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The disappearance of a student’s wooden snake at the rural Pope Valley Union Elementary is creating legal ripples in downtown Napa.

A father has filed a claim in Napa County Superior Court alleging the school principal/superintendent, Florence Eaton, disposed of his son’s carved mahogany snake.

“She took property from my 10-year-old son and threw it away. My son cried for two days,” Pope Valley resident Howard “Joe” Mosley said in his small claims action filed May 31.

Mosley is suing Eaton for $500, according to the claim.

The case is now winding its way through the legal system. On July 27, Court Commissioner Michael Williams continued the matter until Sept. 14 after the district’s board of trustees offered mediation services to sort things out, according to court records.

Eaton acknowledged in an interview Friday that she threw the snake away after the boy brought it to school because it was “frightening to the children.”

She kept the toy — which she described as a 2- to 3-foot-long articulated wooden snake — for three weeks at school but “nobody in the family came and picked it up,” Eaton said.

She first placed the snake on top of a file cabinet in her office, she said, “(but) it was frightening to the children.”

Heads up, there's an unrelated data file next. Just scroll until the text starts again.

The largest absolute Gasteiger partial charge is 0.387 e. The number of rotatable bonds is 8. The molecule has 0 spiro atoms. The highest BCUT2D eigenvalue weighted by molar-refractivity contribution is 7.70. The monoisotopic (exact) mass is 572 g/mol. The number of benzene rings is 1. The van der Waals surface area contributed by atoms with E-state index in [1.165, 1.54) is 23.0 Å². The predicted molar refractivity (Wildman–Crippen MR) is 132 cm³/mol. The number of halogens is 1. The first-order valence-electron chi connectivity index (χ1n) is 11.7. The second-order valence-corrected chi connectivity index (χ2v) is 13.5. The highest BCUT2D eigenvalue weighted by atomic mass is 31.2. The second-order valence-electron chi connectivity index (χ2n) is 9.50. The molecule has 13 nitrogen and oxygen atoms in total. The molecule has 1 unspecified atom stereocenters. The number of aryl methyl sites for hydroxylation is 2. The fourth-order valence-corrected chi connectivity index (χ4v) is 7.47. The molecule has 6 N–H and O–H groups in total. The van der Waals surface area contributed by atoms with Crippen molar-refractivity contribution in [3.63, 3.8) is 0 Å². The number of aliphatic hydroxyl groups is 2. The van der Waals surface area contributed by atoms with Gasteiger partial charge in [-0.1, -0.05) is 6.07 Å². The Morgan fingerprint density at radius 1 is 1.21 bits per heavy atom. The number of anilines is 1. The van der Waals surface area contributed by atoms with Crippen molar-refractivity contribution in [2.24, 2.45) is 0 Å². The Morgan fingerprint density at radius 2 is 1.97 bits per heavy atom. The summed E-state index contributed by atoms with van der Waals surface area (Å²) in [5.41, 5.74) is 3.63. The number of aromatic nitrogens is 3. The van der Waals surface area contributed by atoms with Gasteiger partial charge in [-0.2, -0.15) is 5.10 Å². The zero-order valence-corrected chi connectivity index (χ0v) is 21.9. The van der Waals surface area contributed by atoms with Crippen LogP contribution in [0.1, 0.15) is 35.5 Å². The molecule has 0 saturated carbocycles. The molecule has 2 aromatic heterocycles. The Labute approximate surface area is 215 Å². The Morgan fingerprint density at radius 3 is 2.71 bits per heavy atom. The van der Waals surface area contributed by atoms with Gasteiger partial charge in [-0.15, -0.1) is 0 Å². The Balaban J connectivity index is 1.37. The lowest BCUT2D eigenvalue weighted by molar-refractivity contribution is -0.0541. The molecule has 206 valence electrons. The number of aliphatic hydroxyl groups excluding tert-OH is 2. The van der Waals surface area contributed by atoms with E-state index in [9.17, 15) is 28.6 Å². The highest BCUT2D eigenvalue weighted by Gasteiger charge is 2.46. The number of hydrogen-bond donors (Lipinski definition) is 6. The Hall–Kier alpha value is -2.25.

Next she placed it in a drawer, then on top of a cupboard outside her office at the K-8 school, she said.

But the snake was too big for the space and one day, as she fetched a book for a student, the snake came tumbling down on top of her, Eaton said. That’s when she disposed of it, she said.

In an Oct. 17 letter to the school board, Mosley said his son had brought the snake to school on Sept. 24 for a movie project. His son told him Eaton took the snake away after it fell out of his backpack, he wrote.

Eaton said she apologized to the student and his parents. The school board met with Mosley in closed session, she said, and a school board member even gave the boy a replacement snake.

In March, Mike Damonte, president of the Pope Valley Union School District board of trustees, wrote a letter to Mosley. “Based on our investigation and consideration of the information you have provided, we have determined that the complaint is insufficient cause for us to take action against Mrs. Eaton at this time,” Damonte wrote.

In his claim, Mosley stated that meetings with Eaton had not resolved anything. Last week, he said he now wants the matter out in the public.

“She picked on the wrong guy this time,” he said.

As of Friday, no mediation date had been set.

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